The National Institute of Standards and Technology has released a draft publication designed to help organizations prepare and conduct assessments on their ability to secure controlled unclassified information for high-value assets maintained in non-governmental systems.
The publication is foundational to levels four and five of the Defense Department's Cybersecurity Maturity Model Certification program, which focuses on the protection of CUI. DOD has more stringent requirements to address advanced persistent threat actors in the upper tiers of the program.
"Draft NIST SP 800-172A, Assessing Enhanced Security Requirements for Controlled Unclassified Information, provides federal agencies and nonfederal organizations with assessment procedures that can be used to carry out assessments of the requirements in NIST SP 800-172," NIST said Tuesday.
The agency said, "The generalized assessment procedures are flexible, provide a framework and starting point to assess the enhanced security requirements, and can be tailored to the needs of organizations and assessors. Organizations tailor the assessment procedures by selecting specific assessment methods and objects to achieve the assessment objectives and by determining the scope of the assessment and the degree of rigor applied during the assessment process. The assessment procedures can be employed in self-assessments, independent third-party assessments, or assessments conducted by sponsoring organizations (e.g., government agencies)."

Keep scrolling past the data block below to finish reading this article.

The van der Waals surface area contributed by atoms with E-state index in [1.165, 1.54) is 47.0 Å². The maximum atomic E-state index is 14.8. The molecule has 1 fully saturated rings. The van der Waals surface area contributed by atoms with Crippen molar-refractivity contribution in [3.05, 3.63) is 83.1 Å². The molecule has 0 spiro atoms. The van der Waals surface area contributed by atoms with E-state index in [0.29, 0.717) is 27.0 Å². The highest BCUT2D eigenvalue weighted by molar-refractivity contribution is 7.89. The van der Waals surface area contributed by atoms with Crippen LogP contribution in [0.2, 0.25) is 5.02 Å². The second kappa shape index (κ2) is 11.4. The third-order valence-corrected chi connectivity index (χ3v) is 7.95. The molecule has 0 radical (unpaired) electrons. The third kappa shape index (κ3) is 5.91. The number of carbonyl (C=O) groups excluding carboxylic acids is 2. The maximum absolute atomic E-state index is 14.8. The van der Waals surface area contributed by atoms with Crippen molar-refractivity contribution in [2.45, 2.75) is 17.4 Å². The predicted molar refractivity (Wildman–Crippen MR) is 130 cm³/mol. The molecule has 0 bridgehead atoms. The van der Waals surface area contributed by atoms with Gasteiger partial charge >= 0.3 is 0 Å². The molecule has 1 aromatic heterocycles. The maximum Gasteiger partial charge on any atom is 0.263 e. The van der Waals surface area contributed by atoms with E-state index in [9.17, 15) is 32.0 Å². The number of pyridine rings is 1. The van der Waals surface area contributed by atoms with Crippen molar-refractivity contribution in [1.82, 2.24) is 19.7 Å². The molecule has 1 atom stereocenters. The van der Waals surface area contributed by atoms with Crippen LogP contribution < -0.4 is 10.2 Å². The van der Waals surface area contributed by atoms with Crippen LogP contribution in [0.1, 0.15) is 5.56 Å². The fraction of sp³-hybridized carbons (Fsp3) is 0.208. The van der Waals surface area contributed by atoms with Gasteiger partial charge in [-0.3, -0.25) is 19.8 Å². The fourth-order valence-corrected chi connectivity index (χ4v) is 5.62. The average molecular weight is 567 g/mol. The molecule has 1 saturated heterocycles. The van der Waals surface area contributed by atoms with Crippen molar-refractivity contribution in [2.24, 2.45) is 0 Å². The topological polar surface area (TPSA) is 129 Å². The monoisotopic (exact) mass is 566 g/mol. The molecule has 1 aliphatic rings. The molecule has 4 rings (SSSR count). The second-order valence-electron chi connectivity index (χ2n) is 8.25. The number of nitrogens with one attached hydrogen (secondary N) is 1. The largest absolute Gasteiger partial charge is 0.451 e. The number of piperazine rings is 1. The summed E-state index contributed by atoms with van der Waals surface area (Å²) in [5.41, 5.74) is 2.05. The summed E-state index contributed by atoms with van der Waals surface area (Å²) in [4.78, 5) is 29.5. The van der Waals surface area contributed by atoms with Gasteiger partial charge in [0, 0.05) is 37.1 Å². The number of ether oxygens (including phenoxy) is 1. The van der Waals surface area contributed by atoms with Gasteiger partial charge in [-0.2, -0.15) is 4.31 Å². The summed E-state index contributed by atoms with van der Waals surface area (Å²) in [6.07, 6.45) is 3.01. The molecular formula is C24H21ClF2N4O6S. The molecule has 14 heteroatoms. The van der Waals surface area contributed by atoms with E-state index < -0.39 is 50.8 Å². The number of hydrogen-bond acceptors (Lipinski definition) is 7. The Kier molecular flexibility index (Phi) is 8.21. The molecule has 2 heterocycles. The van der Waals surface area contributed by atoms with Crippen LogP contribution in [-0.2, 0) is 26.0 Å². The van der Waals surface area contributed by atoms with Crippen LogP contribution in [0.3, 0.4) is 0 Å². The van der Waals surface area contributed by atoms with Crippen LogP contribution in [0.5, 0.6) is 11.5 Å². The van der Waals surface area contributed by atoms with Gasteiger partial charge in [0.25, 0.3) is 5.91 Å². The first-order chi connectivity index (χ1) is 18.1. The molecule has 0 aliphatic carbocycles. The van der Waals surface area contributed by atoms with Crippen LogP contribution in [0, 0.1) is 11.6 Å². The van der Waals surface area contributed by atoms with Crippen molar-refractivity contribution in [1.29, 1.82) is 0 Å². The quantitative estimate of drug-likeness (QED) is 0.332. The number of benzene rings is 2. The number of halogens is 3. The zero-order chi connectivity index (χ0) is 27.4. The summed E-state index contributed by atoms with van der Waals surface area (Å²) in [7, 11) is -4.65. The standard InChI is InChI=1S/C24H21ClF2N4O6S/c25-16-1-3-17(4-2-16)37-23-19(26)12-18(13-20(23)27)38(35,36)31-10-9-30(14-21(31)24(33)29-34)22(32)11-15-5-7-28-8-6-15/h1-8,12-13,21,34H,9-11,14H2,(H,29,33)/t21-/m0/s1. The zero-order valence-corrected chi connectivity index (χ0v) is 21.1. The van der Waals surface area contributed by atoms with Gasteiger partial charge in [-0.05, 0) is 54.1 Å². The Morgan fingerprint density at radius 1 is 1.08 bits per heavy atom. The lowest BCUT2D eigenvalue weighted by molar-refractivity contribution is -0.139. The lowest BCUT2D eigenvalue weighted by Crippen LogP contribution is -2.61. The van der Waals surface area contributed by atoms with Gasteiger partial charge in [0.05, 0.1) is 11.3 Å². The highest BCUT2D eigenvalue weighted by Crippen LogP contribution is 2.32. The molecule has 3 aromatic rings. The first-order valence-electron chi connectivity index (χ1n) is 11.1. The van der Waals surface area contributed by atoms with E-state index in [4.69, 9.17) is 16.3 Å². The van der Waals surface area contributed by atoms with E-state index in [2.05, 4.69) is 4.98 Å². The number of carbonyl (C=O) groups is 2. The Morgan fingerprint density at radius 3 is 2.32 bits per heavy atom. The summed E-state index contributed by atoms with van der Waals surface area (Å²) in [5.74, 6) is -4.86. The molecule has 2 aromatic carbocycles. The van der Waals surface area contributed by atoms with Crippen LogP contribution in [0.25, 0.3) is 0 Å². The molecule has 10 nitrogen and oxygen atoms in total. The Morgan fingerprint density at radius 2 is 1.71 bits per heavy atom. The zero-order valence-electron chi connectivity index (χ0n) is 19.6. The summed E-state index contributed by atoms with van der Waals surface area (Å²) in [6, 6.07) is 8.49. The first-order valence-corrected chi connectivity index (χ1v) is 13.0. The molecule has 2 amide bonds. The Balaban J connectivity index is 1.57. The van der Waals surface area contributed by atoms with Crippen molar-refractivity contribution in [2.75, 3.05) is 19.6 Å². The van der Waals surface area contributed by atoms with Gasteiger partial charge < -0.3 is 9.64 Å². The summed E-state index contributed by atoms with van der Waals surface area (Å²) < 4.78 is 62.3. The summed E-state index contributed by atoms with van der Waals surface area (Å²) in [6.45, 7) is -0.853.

The publication goes through 11 "assessment procedures for the CUI enhanced security requirements" that are organized into 10 "family designations to help ensure completeness and consistency of assessments." Each requirement has examples of how to examine, review and test organizations for compliance.
"NIST is seeking feedback on the assessment procedures, including the assessment objectives, determination statements, and the usefulness of the assessment objects and methods provided for each procedure," the agency said. "We are also interested in the approach taken to incorporate organization-defined parameters into the determination statements for the assessment objectives."
The first three levels of the CMMC program are largely based on NIST Special Publication 800-171. Comments on the new draft publication designed to address levels four and five are due on June 11.
The Defense Department has considered putting out new acquisition rules related to SP 800-172 and the protection of advanced persistent threats. The department is currently operating under an interim final rule to implement CMMC and is working on its first contract solicitations that will include requirements focused on the first three CMMC levels.
DOD's current plan for levels four and five is to potentially add in new requirements when the final acquisition rule for CMMC is released, according to an industry source.
"We were basing levels four and five on [800-172] and from industry input," Pentagon acquisition CISO Katie Arrington told Inside Cybersecurity in January. "It is very expensive and [there are] exquisite capabilities in levels four and five. We have to use them very judiciously. We don't want companies spending money to buy security that we don't feel will be necessary to protect the Department of Defense information and national security information."
Arrington said, "As we adjudicate the rule and come to the final rule, which will be sometime in early summer, we are going to see a lot more of levels four and five. I have always been open to the fact that it may not be all of level four that is required to get to the desired outcome of security that is required and it may not be all of the requirements in level five that are required."